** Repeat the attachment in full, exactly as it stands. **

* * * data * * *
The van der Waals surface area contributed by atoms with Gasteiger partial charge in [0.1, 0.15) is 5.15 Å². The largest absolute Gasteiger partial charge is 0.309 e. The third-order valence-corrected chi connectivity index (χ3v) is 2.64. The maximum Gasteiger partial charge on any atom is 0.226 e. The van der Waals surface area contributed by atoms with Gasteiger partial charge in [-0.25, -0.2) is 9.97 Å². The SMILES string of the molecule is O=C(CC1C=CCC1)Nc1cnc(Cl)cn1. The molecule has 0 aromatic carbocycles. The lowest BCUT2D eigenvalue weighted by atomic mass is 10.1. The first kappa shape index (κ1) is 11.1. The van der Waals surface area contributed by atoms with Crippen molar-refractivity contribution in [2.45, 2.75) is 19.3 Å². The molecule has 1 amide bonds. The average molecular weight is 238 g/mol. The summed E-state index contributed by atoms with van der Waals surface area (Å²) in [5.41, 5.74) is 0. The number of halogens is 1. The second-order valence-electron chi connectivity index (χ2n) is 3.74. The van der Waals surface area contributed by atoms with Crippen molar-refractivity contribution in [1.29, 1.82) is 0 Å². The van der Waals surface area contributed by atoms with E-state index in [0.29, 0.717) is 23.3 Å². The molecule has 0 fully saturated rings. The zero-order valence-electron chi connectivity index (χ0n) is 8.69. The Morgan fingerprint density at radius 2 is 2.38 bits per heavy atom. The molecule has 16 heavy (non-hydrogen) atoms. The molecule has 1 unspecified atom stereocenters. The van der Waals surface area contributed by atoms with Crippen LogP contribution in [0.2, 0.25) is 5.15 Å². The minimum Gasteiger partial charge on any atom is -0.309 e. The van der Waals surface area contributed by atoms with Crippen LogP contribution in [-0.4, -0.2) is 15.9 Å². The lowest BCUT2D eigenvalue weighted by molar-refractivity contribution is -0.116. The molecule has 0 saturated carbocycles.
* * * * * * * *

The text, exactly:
The van der Waals surface area contributed by atoms with Gasteiger partial charge in [0.1, 0.15) is 5.15 Å². The largest absolute Gasteiger partial charge is 0.309 e. The third-order valence-corrected chi connectivity index (χ3v) is 2.64. The maximum Gasteiger partial charge on any atom is 0.226 e. The van der Waals surface area contributed by atoms with Gasteiger partial charge in [-0.25, -0.2) is 9.97 Å². The SMILES string of the molecule is O=C(CC1C=CCC1)Nc1cnc(Cl)cn1. The molecule has 0 aromatic carbocycles. The lowest BCUT2D eigenvalue weighted by atomic mass is 10.1. The first kappa shape index (κ1) is 11.1. The van der Waals surface area contributed by atoms with Crippen molar-refractivity contribution in [2.45, 2.75) is 19.3 Å². The molecule has 1 amide bonds. The average molecular weight is 238 g/mol. The summed E-state index contributed by atoms with van der Waals surface area (Å²) in [5.41, 5.74) is 0. The number of halogens is 1. The second-order valence-electron chi connectivity index (χ2n) is 3.74. The van der Waals surface area contributed by atoms with Crippen molar-refractivity contribution in [1.29, 1.82) is 0 Å². The van der Waals surface area contributed by atoms with E-state index in [0.29, 0.717) is 23.3 Å². The molecule has 0 fully saturated rings. The zero-order valence-electron chi connectivity index (χ0n) is 8.69. The Morgan fingerprint density at radius 2 is 2.38 bits per heavy atom. The molecule has 16 heavy (non-hydrogen) atoms. The molecule has 1 unspecified atom stereocenters. The van der Waals surface area contributed by atoms with Crippen LogP contribution in [0.2, 0.25) is 5.15 Å². The minimum Gasteiger partial charge on any atom is -0.309 e. The van der Waals surface area contributed by atoms with Crippen LogP contribution in [-0.4, -0.2) is 15.9 Å². The lowest BCUT2D eigenvalue weighted by molar-refractivity contribution is -0.116. The molecule has 0 saturated carbocycles.